By 2006, the main functions of the NCPP were listed as:
- — Co-ordinating the work and operational activities of SB Ports Officers.
- — Co-ordinating the delivery of policy relating to ports policing.
- — Co-ordinating the protective services at ports and chairing the ACPO (Ports) portfolio group.
- — Providing advice and assistance to Chief Officers and the Home Office on all aspects of border control and port security policing.
- — Working in partnership with government, industry and the other border agencies to ensure policy and operational activity is synchronised.
- — Developing effective partnerships with the private sector.
- — Quality assuring the Special Branch port work throughout the UK.
- — Liaising with international border control organisations.
In 2007, this would also include dissemination of police intelligence from the National Ports Analysis Centre.
As such the NCPP would have been involved in the creation of the National Special Branch Information System (NSBIS2), part of whose function was to link up the computer system at individual ports to a national network. (See under National Domestic Extremism Database).
Role within Counter-Terrorism
The NCPP works closely with the Home Office, Department for Transport, Security Service, Industry representatives and the other border agencies, in particular HMRC and UKIS, according to a 2006 Memorandum:,to ensure that both policy and operational activity at ports are synchronised and support the government's Counter Terrorism Security Strategy (CONTEST).
- The NCPP liaises with partners at a senior level and attends the Cabinet Office Official Committee on Domestic & International Terrorism "Protect" Sub Group TIDO(PROTECT). The Assistant NCPP attends the Transport—Protective Security Work Group, chaired by the Director of Transec, which reports to TIDO(PROTECT).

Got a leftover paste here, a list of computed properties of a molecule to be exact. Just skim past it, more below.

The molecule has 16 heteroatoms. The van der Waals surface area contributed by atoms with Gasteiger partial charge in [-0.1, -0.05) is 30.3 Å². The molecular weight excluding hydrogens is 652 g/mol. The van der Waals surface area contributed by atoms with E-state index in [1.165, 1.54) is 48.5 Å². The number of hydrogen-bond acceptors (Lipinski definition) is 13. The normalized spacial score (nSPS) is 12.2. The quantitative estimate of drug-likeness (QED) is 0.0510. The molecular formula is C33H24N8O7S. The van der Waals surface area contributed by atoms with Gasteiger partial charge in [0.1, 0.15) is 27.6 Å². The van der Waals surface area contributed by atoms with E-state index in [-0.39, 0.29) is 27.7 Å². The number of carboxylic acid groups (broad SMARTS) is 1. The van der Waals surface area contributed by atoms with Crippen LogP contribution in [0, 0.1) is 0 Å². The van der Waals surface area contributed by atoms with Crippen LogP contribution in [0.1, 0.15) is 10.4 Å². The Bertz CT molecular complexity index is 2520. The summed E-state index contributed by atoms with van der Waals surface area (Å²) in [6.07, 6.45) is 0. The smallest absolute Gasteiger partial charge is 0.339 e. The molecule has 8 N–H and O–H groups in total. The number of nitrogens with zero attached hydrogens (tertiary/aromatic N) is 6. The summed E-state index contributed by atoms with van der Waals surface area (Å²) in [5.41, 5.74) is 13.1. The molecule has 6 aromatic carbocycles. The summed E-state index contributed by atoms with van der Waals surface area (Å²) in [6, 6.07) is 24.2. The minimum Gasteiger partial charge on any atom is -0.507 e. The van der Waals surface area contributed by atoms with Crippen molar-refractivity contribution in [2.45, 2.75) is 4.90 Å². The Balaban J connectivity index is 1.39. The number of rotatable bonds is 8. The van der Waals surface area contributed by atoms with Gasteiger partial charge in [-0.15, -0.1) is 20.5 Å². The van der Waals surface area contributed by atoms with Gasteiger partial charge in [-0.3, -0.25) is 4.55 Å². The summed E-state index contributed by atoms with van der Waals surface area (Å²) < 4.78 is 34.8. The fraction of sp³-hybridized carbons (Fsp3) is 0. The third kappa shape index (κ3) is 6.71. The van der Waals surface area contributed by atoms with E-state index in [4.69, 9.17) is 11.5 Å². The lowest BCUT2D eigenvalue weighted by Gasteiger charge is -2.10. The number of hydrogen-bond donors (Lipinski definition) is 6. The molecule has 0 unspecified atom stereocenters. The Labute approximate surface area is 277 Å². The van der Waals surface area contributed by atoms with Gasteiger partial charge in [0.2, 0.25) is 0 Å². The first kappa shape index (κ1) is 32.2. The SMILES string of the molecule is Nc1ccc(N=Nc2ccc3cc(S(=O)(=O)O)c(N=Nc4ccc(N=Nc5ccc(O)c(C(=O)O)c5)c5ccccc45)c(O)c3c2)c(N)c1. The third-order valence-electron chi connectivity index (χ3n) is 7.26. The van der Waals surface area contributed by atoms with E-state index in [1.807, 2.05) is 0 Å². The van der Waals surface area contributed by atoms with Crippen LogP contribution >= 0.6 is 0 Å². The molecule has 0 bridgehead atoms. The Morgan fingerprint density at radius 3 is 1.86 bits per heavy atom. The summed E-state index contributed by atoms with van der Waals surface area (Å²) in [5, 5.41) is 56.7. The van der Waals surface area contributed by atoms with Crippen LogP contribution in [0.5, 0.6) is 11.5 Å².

While a subsequent 2007 Memorandum sets out the changing role of the NCPP as it becomes absorbed into counter-terrorism strategy:
- 3. The NCPP supports the Government's CONTEST strategy and the ACPO (TAM) Three Year Delivery Plan (2006-09), into which specific objectives for ports policing have been incorporated. Under the vision statement "Working together to secure UK ports and borders from the threat of terrorism and crime thereby reducing harm to the UK", we aim to achieve the following objectives:
- — More effective border controls.
- — The collection and development of intelligence.
- — Support to investigations.
- — Providing a hostile environment for terrorists and criminals.
- 4. Policing at the border and ports can be described as falling into three broad categories: Intelligence, Protective Security, and General Policing (including the management of major and critical incidents). The intelligence function at the border and ports is the role of Special Branch officers whose responsibilities are set out in the Home Office "Guidelines" for Special Branch. They cover: Counter Terrorism; Serious Organised Crime; and Child Abduction.
Prof. Frank Gregory (Professor of European Security and Jean Monnet Chair in European Political Integration, University of Southampton) noted in evidence to Parliament in 2009, submitted in response to the 'policing and security' aspects of the Committee's 'Ports in Wales' inquiry:
- In the maritime/ports areas ACPO has a specific response structure under the ACPO Maritime Committee, currently chaired by Chief Constable Hogan Howe of Merseyside Police. Working to that Committee and to ACPO-TAM is an ACC ranked officer holding the post of National Co-ordinator Ports Policing (NCPP) he also holds, under ACPO-TAM, the post of police National Coordinator PROTECT under the 'Contest' counter-terrorism strategy. For maritime security purposes the police have divided the UK into nine 'portal control' areas representing nine coastal areas around the UK. ... Each portal area has a regional ACC who coordinates the relevant portal area police commanders.